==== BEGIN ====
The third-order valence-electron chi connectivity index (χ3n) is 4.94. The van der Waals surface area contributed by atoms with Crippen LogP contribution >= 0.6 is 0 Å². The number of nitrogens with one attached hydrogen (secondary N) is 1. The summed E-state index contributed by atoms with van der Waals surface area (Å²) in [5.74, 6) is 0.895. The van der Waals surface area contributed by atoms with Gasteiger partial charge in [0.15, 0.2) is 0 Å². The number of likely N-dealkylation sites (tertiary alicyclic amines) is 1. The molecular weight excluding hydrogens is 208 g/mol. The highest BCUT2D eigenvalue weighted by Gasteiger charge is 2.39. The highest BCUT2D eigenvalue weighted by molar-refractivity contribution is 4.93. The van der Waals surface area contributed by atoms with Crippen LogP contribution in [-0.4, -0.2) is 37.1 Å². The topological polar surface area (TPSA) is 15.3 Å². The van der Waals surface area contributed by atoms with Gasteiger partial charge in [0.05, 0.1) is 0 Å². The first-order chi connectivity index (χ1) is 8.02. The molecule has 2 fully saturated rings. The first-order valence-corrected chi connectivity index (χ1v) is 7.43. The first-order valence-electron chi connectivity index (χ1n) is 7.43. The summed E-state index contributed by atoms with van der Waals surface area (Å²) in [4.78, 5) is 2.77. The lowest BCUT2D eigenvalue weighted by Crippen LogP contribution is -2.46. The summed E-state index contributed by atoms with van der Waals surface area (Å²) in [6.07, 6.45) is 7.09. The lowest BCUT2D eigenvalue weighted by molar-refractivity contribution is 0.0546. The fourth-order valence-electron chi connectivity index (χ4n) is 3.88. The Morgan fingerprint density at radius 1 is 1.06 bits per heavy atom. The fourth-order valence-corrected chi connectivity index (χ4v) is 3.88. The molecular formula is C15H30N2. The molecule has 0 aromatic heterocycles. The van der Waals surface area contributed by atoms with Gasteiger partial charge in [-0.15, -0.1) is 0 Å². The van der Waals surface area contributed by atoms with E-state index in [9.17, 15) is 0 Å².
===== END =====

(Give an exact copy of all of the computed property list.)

The third-order valence-electron chi connectivity index (χ3n) is 4.94. The van der Waals surface area contributed by atoms with Crippen LogP contribution >= 0.6 is 0 Å². The number of nitrogens with one attached hydrogen (secondary N) is 1. The summed E-state index contributed by atoms with van der Waals surface area (Å²) in [5.74, 6) is 0.895. The van der Waals surface area contributed by atoms with Gasteiger partial charge in [0.15, 0.2) is 0 Å². The number of likely N-dealkylation sites (tertiary alicyclic amines) is 1. The molecular weight excluding hydrogens is 208 g/mol. The highest BCUT2D eigenvalue weighted by Gasteiger charge is 2.39. The highest BCUT2D eigenvalue weighted by molar-refractivity contribution is 4.93. The van der Waals surface area contributed by atoms with Crippen LogP contribution in [-0.4, -0.2) is 37.1 Å². The topological polar surface area (TPSA) is 15.3 Å². The van der Waals surface area contributed by atoms with Gasteiger partial charge in [0.05, 0.1) is 0 Å². The first-order chi connectivity index (χ1) is 8.02. The molecule has 2 fully saturated rings. The first-order valence-corrected chi connectivity index (χ1v) is 7.43. The first-order valence-electron chi connectivity index (χ1n) is 7.43. The summed E-state index contributed by atoms with van der Waals surface area (Å²) in [4.78, 5) is 2.77. The lowest BCUT2D eigenvalue weighted by Crippen LogP contribution is -2.46. The summed E-state index contributed by atoms with van der Waals surface area (Å²) in [6.07, 6.45) is 7.09. The lowest BCUT2D eigenvalue weighted by molar-refractivity contribution is 0.0546. The fourth-order valence-electron chi connectivity index (χ4n) is 3.88. The Morgan fingerprint density at radius 1 is 1.06 bits per heavy atom. The fourth-order valence-corrected chi connectivity index (χ4v) is 3.88. The molecular formula is C15H30N2. The molecule has 0 aromatic heterocycles. The van der Waals surface area contributed by atoms with Gasteiger partial charge in [-0.15, -0.1) is 0 Å². The van der Waals surface area contributed by atoms with E-state index in [9.17, 15) is 0 Å².